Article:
by Karlene Lukovitz @KLmarketdaily
Connected TV (CTV) continues to be “massively underutilized” in relation to its return on investment (ROI).
That’s according to the Analytic Partners (AP) data analytics consulting/tech firm, which reports that CTV is yielding ROI 30% higher than that for other marketing channels — even though CTV is averaging just 7% of total spend.
AP bases those stats on marketing and spending data gathered and analyzed across more than 750 brands in 45 countries through its ROI Genome platform.
AP acknowledges that the perceived difficulty of measurement and attribution is one of the biggest reasons CTV’s spend isn’t a higher proportion of most brands’ media mix.
Digital channels that generate performance measurement via simplistic metrics like click-throughs and “last-click” (the last touchpoint before a consumer makes a purchase) attribution are attractive because they offer “the perception of immediate impact,” and so an ability to justify and adjust spending in real time, notes Mike Menkes, senior vice president overseeing consulting services for AP.
But those metrics don’t take longer-term buying processes into account — which is why CTV’s benefits are so underrated, he says.
When comprehensive measurement programs are applied, they show that streaming TV and other video impact consumer purchasing decisions in both the short and long term, Menkes explains. In fact, video’s impact “lasts twice as long as non-video media,” he says (chart above).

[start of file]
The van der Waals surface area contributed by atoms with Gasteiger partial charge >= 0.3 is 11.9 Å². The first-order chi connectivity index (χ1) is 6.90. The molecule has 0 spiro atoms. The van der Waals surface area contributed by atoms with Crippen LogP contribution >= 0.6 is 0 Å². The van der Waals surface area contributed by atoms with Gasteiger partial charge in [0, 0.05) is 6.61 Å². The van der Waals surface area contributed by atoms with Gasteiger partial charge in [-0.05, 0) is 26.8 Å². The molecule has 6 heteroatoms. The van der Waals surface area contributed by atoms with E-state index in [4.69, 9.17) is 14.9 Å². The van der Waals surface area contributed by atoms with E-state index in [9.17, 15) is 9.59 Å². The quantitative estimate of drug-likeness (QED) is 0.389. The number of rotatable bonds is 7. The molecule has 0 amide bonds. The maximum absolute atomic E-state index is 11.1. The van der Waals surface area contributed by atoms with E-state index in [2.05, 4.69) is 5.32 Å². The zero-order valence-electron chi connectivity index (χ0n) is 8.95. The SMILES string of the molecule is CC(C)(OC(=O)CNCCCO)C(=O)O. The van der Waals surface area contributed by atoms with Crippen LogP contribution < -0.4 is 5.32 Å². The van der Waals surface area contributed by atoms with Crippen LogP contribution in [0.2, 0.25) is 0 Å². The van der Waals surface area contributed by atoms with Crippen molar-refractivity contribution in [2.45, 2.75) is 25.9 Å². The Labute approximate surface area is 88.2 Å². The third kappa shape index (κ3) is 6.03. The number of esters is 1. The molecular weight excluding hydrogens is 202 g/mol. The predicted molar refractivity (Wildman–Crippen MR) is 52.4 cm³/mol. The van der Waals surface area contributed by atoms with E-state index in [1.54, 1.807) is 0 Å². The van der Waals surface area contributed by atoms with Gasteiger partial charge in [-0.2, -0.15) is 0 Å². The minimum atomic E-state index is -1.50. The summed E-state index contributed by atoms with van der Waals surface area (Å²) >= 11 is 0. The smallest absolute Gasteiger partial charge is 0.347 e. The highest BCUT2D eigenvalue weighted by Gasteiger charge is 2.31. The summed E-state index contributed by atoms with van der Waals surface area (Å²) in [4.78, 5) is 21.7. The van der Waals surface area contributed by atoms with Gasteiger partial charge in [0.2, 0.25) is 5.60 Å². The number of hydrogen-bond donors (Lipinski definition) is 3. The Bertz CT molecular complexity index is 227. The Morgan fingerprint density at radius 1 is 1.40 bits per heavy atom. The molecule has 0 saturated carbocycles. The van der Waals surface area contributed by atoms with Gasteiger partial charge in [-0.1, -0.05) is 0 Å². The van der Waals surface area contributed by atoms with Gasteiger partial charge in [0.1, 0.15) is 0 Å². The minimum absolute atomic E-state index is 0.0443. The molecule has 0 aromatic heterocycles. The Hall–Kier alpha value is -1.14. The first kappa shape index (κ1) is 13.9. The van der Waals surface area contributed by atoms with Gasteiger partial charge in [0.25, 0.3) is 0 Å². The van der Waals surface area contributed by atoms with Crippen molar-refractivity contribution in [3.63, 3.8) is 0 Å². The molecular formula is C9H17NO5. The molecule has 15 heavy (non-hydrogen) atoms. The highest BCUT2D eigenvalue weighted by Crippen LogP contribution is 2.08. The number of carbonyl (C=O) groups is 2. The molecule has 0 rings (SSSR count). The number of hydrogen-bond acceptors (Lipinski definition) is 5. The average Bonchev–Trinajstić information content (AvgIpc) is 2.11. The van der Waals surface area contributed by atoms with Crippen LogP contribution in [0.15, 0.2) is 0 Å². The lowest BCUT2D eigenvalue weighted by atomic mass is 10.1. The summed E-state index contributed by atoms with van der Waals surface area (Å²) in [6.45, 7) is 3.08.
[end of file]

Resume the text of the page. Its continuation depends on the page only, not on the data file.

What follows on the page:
Assessments of CTV and video in general should also take into account their impact on performance and lower-funnel marketing channels, Menkes says.
For example, ROI Genome shows that 30% of paid search clicks are driven by other forms of advertising — most of which come out of video media budgets. Meaning that without video, a large amount of search wouldn’t take place at the same level, and there would be a corresponding decline in purchases.
Bottom line: AP recommends that CTV and streaming video should be at least 10% of a brand’s total advertising spend, and preferably closer to 20%. For some brands, a case for 30% can be made.
Still, while CTV offers improved ROI across the board, like any media channel, it needs to be carefully assessed and implemented on a brand-by-brand basis, Menkes stresses.
For instance, with CTV, higher-ticket and other “high-consideration” brands with longer purchase-decision cycles should experience even better return from CTV spend than lower-consideration brands.
And to avoid alienating consumers by bombarding them, CTV investments should be wide-reaching, rather than concentrated on a single target, genre or streaming service. In addition, frequency should be capped wherever possible.
As with all spending decisions, CTV needs to be considered as part of the overall advertising mix,” Menkes says. “For example, despite CTV’s higher ROI, replacing all linear TV spend with CTV would likely be counterproductive, because it would exclude audiences and geographic areas for which traditional linear TV remains the primary viewing source.”
As always, taking historical measurements and results into account in media planning is key to ensuring that the mix is optimized for each brand, he concludes.